October visit to Wisconsin

cranes, fall colors, and a melanistic squirrel

A mid-October trip to my old stomping ground in Wisconsin was full of quiet pleasures (plus a fine performance by the Madison symphony). Despite recent rains and high winds, the deciduous trees put on a grand show of color. Although there were pockets where all the leaves had turned to yellows and reds, the best color exhibits were the swathes of fall color set off by a hillside framework of green.

In certain fields outside my hometown, we often see cranes in the fall. So we went looking. No whooping cranes this year, but little groups of sandhill cranes were foraging in corn-stubble fields. We don’t usually see cranes in fields where soybeans had been harvested and stripped right down to the soil. But this time was an exception: six cranes were looking for things to eat in a now-barren soybean field. I had to wonder what they could be finding.

A visit to the International Crane Foundation offers not only some nice exhibits of cranes of the world but a chance to walk some easy trails in a variety of habitats. There’s mixed deciduous forest of oaks, maples, big-tooth aspen, cherry, and so on. This time I wanted to see the tall-grass prairie section with its rich mixture of grasses and late wildflowers—one of the most diverse ecosystems in the world. The tallest grass is called big bluestem or turkey foot (for the shape of the seed heads); it grows higher than my head. Thousands of small seed heads of little bluestem almost glowed when backlit by the sun. Here and there were a few yellow, white, or purple flowers persisting among the grasses. The tall-grass prairie once occupied thousands of square miles in the Midwest: centered in Illinois and Iowa, but extending from eastern Nebraska to western Indiana and from Minnesota and southern Wisconsin to eastern Kansas, with outliers in southern Manitoba and Oklahoma. But most of it has long since been plowed under, leaving only small patches and a few conservation areas.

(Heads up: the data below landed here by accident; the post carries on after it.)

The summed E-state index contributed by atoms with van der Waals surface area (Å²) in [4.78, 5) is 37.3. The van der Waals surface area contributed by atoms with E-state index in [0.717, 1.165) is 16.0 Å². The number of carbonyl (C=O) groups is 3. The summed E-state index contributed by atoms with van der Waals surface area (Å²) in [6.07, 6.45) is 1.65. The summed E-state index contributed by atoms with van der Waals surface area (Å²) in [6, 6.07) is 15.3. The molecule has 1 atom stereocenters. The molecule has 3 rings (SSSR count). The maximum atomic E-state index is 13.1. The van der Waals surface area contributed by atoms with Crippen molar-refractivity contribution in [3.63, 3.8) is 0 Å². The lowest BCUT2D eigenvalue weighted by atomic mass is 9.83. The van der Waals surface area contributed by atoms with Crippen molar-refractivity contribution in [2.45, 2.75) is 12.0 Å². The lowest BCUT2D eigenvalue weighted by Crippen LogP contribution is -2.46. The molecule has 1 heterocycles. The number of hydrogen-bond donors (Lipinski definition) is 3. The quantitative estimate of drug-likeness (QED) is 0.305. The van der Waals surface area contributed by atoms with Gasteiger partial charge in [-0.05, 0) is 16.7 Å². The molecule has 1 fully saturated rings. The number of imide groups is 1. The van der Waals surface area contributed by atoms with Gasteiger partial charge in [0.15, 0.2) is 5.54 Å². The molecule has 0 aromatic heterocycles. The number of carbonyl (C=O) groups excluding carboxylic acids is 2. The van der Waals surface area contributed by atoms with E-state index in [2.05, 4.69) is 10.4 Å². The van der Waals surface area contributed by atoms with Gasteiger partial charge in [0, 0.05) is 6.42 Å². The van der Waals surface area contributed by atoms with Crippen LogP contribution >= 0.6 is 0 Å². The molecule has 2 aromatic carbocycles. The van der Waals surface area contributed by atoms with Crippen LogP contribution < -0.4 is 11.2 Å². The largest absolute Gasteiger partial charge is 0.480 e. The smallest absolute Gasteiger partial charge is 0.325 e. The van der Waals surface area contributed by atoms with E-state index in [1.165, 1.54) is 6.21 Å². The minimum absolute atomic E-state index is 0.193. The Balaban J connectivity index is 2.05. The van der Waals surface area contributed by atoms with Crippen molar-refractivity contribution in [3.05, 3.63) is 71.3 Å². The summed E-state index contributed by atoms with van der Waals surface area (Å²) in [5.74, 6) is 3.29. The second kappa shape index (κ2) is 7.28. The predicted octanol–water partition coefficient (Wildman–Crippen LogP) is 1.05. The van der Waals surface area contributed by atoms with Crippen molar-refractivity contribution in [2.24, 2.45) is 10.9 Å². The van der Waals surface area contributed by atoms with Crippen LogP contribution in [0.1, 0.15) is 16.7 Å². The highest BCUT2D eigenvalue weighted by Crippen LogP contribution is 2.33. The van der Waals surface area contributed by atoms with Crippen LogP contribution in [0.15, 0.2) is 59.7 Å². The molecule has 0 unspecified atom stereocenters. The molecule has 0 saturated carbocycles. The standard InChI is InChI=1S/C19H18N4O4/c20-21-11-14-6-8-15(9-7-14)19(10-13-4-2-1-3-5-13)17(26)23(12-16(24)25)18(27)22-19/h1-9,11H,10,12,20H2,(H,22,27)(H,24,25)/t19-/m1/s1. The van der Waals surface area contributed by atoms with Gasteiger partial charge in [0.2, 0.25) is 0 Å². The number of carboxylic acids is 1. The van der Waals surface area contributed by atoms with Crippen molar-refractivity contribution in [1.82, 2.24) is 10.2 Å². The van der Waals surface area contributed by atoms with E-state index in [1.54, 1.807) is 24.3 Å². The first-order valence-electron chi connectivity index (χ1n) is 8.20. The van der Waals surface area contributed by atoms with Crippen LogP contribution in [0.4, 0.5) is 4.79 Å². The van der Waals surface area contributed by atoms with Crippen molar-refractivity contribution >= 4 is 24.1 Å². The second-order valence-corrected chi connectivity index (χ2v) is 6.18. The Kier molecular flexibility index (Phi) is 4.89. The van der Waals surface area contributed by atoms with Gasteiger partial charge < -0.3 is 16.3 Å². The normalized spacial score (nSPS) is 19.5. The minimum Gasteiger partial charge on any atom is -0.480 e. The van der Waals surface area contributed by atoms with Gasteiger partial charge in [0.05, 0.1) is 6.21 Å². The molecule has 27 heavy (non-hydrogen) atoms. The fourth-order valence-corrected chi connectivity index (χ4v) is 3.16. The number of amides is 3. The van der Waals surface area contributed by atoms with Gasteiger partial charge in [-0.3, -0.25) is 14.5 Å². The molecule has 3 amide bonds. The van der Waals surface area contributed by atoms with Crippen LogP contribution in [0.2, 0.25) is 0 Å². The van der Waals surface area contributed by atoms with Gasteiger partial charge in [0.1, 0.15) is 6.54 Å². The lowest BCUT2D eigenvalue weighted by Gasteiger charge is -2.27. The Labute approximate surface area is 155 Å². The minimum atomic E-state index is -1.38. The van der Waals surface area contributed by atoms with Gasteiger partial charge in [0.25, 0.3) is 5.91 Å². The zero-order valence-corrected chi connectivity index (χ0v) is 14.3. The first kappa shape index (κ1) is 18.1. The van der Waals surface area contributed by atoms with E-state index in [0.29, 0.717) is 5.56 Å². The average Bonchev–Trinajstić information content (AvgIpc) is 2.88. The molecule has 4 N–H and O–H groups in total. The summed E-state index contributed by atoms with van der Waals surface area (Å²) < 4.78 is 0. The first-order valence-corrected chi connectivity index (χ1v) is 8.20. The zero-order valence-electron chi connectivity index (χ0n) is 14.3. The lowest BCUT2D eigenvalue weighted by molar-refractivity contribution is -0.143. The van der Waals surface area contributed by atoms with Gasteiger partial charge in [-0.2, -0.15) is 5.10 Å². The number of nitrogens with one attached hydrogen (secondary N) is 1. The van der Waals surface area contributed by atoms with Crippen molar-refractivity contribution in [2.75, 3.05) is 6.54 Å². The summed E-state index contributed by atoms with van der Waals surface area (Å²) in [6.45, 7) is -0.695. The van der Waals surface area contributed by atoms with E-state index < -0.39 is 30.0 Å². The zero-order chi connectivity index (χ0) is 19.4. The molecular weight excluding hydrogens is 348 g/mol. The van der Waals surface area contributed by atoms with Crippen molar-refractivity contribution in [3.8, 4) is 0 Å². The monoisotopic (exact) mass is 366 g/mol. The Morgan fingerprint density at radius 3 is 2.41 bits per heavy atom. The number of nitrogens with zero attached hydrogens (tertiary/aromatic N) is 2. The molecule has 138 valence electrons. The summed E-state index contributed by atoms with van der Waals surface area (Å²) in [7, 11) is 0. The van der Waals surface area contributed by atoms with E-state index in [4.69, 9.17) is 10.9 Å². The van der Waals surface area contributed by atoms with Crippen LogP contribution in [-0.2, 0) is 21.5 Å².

Photo by Steve Willson

A string of bird-feeders and a water-bath outside a window offered continual entertainment, much more variety than at my Juneau house. A male cardinal sometimes claimed the water-bath for himself, but a female was never far away. There were red- bellied and downy woodpeckers, black-capped chickadees, house finches and goldfinches, a few house sparrows, bluejays (real ones, not our Steller’s jay), and white-breasted nuthatches. I always enjoy watching nuthatches scurry vertically up and down tree trunks. Walking down a tree trunk is made possible, it seems, by the large, strong hind toe on each foot, giving a good purchase on the bark. Best of all is watching a nuthatch fly to a trunk and instead of landing head-up, it turns in a flash and lands head-down. (Why don’t woodpeckers do that? They have two back toes on each foot, which would give a good grab on the bark.)

Gray squirrels were occasional visitors to the spilled seed below the feeders, but they spent most of their time collecting hickory nuts and acorns. Gray squirrels occupy the eastern deciduous forests and are often found in wooded suburban areas. Bigger than our local red squirrels, they scatter-hoard their harvest, burying each prize separately; if they fail to retrieve their stash, the nuts may germinate and contribute to the forest composition.

Mixed in with the normal gray-colored squirrels, we often see a few melanistic ones with black fur. The black fur results from a mutation in the DNA of a certain chromosome. If a black squirrel has two copies of the mutation, it is deep black, darker than one that has just one copy. If a blackish squirrel with one copy of the mutation mates with a normal gray squirrel, the litter generally has both blackish and gray pups.

Photo by Steve Willson

Is black-ness an adaptation to some environmental condition? At present, there are two suggestions: It might contribute to concealment, especially in northern forests where there are more dark conifer trees mixed with the deciduous ones. Another suggestion deals with thermoregulation. Black squirrels are said to be uncommon in areas with high air temperatures. Research has shown that black squirrels have more cold-tolerance than the grays: they have lower heat loss at very low temperatures, as well as a lower metabolic rate and a better ability to generate heat. But it is not clear what, if anything, black fur has to do with all that. Things to ponder, but there seem to be no conclusive data, and other possible explanations may exist.

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